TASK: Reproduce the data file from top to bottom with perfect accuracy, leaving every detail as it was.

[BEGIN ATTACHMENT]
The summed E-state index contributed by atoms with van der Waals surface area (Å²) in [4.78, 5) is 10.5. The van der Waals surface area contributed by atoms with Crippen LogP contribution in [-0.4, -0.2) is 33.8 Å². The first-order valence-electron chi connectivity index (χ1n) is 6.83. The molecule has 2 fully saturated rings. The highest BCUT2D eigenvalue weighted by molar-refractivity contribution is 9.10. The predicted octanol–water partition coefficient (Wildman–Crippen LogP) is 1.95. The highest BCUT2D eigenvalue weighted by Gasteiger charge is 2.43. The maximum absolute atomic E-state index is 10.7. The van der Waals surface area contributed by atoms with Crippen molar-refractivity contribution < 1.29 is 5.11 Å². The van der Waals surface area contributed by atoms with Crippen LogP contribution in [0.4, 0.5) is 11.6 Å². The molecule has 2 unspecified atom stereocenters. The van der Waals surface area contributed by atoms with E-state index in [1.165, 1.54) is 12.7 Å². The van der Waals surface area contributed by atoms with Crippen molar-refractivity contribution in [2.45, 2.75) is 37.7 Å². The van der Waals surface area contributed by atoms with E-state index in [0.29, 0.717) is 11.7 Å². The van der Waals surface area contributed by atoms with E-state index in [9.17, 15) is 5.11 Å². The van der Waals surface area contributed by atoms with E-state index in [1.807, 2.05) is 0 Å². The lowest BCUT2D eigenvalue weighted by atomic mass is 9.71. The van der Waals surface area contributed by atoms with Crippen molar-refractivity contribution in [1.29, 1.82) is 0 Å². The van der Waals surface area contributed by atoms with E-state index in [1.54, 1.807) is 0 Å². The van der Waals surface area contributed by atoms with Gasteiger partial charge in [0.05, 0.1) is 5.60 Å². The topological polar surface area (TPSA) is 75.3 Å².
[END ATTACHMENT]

The summed E-state index contributed by atoms with van der Waals surface area (Å²) in [4.78, 5) is 10.5. The van der Waals surface area contributed by atoms with Crippen LogP contribution in [-0.4, -0.2) is 33.8 Å². The first-order valence-electron chi connectivity index (χ1n) is 6.83. The molecule has 2 fully saturated rings. The highest BCUT2D eigenvalue weighted by molar-refractivity contribution is 9.10. The predicted octanol–water partition coefficient (Wildman–Crippen LogP) is 1.95. The highest BCUT2D eigenvalue weighted by Gasteiger charge is 2.43. The maximum absolute atomic E-state index is 10.7. The van der Waals surface area contributed by atoms with Crippen molar-refractivity contribution < 1.29 is 5.11 Å². The van der Waals surface area contributed by atoms with Crippen LogP contribution in [0.4, 0.5) is 11.6 Å². The molecule has 2 unspecified atom stereocenters. The van der Waals surface area contributed by atoms with E-state index in [1.165, 1.54) is 12.7 Å². The van der Waals surface area contributed by atoms with Crippen molar-refractivity contribution in [2.45, 2.75) is 37.7 Å². The van der Waals surface area contributed by atoms with E-state index in [0.29, 0.717) is 11.7 Å². The van der Waals surface area contributed by atoms with E-state index in [9.17, 15) is 5.11 Å². The van der Waals surface area contributed by atoms with E-state index in [1.807, 2.05) is 0 Å². The lowest BCUT2D eigenvalue weighted by atomic mass is 9.71. The van der Waals surface area contributed by atoms with Crippen molar-refractivity contribution in [1.29, 1.82) is 0 Å². The van der Waals surface area contributed by atoms with E-state index in [1.54, 1.807) is 0 Å². The van der Waals surface area contributed by atoms with Gasteiger partial charge in [0.05, 0.1) is 5.60 Å². The topological polar surface area (TPSA) is 75.3 Å².